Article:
20. 20. other’s eyes. The new infrastructure would support That is what the proposed g.school would be about. the collective development and prototyping of institu- As envisioned, the g.school will apply a form of action tional innovations that, when tested and refined, could science that serves and supports the great global go viral quickly. transformation that we are living at this moment. Its It sounds like a lot. But all of these things are curriculum will be practical because it is grounded in already in the making. What they’re not doing yet is action learning that is connected to a global network of mobilizing more collective action or being leveraged profound social change initiatives. And it will provide a as a set of interrelated acupuncture points. Again, I use personal and at times even spiritual experience because the term acupuncture to emphasize that the transforma- it will link practical change work in a field with inquiry tion requires a set of interrelated system interventions, into the deeper sources of our humanity and creativ- as in the application of acupuncture in traditional ity—who we are as human beings and what future we Chinese medicine. The treatment is designed to stimu- collectively want to create on this planet. late the resilience of the bodily organism as a whole. That is similar to what we need to do for the collective social body, the social field. 1 I thank the Nathan Cummings Foundation for Working to heal and evolve the collective social generously supporting this paper and research body is even more challenging than working with the project. individual human body because, among other things, 2 Simon Johnson, “The Quiet Coup,” The we are co-creating it moment to moment. The so-called Atlantic, May 2009 (http://www.theatlantic. laws or invariances of economics and social science com/doc/200905/imf-advice). are unlike those of science and nature. The “laws” of 3 The research group was formed in January 2009 society are determined by people’s awareness, and as and has conducted 30 interviews and one local their awareness changes, so can their behaviour and living economy immersion journey to date. The the laws that govern it. Which brings us back to the results will be posted and regularly updated at: www. blind spot: the quality of consciousness that we share tc.presencing.com. as human beings. Viewed from this angle, science 4 The first MIT Green Hub Roundtable took place might appear to be another “Detroit” that needs to be June 8–9, 2009; the second is planned for Sept. 21, revived. While the main focus of conventional scien- 2009. tific activity in economics and the social sciences has 5 For a fuller explanation of what is meant by capital- been on discovering and describing invariances (and ism 1.0, 2.0, and 3.0, see the book by Peter Barnes, thereby freezing the status quo in society), we at the Capitalism 3.0 (San Francisco: Berrett-Koehler, 2006). MIT Green Hub and the Presencing Institute (and See also the work by David Korten who described the many of our colleagues and partners in other places) evolution of the economic system in related terms, believe that the essence of scientific activity in our for example in his book The Great Turning: From age should be to identify and transform the invariances Empire to Earth Community (San Francisco: Berrett- in human behavior35—that is, to investigate the condi- Koehler, 2006). tions that will allow us to transform the patterns of the 6 I use the terms capitalism 1.0, 2.0, 3.0 a little differ- past. ently from the way Barnes does. My focus on the stages is based on the differentiation of new coordi- nation mechanisms, as explained below. the so-called laws or invariances of 7 Karl Polanyi, The Great Transformation: The economics and social science are unlike Political and Economic Origins of Our Time (Boston: those of science and nature. the “laws” Beacon Press, 1944, 1957). of society are determined by people’s 8 Adam Smith, An Inquiry into the Nature and awareness, and as their awareness changes, Causes of the Wealth of Nations ([1776]London: so can their behaviour and the laws that Methuen Co., Ltd, 1904). govern it. 9 See as an example the Sustainable Food Lab, a 0 • Oxford Leadership Journal | Shifting the trajectory of civilization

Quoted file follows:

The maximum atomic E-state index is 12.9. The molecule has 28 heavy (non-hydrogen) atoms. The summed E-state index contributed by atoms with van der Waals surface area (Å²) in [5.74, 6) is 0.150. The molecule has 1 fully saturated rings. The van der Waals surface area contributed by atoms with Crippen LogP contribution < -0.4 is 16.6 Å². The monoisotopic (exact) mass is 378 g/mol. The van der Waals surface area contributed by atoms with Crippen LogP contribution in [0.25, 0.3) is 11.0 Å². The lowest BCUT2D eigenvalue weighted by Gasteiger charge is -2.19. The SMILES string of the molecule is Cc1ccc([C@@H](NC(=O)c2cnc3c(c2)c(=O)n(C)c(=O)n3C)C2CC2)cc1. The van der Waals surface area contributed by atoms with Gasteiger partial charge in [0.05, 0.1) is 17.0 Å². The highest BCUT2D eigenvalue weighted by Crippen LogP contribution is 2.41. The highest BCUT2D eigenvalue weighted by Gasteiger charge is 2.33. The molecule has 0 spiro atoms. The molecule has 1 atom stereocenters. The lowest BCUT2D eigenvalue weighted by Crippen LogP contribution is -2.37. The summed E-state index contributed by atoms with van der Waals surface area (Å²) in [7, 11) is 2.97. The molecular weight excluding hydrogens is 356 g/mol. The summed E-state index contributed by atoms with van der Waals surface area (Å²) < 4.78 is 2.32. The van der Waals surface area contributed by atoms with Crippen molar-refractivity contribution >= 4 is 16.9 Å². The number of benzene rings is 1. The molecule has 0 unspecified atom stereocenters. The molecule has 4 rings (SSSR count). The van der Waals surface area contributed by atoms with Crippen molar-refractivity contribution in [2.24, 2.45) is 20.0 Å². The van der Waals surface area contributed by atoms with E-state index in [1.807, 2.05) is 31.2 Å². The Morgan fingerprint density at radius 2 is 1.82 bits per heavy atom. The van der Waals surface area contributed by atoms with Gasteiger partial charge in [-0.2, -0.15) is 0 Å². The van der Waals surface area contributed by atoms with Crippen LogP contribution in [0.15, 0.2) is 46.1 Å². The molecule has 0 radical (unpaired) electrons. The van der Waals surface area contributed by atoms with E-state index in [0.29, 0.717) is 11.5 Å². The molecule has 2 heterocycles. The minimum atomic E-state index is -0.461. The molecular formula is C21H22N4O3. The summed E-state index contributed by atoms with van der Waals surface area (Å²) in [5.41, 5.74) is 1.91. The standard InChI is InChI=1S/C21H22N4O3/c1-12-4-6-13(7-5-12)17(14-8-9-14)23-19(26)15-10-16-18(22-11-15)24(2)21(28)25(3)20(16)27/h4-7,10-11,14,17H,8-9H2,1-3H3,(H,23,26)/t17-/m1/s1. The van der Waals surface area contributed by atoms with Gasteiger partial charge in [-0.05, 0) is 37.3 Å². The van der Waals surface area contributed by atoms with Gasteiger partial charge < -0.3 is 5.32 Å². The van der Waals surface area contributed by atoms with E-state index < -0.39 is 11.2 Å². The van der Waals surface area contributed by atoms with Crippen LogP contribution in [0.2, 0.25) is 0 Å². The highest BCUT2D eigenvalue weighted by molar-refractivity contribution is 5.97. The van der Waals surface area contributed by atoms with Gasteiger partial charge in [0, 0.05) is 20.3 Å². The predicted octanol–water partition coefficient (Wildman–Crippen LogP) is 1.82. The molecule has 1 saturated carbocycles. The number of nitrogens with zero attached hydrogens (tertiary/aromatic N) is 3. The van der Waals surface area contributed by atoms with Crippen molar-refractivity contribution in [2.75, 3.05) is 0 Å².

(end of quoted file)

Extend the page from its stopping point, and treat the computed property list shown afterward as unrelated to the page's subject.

×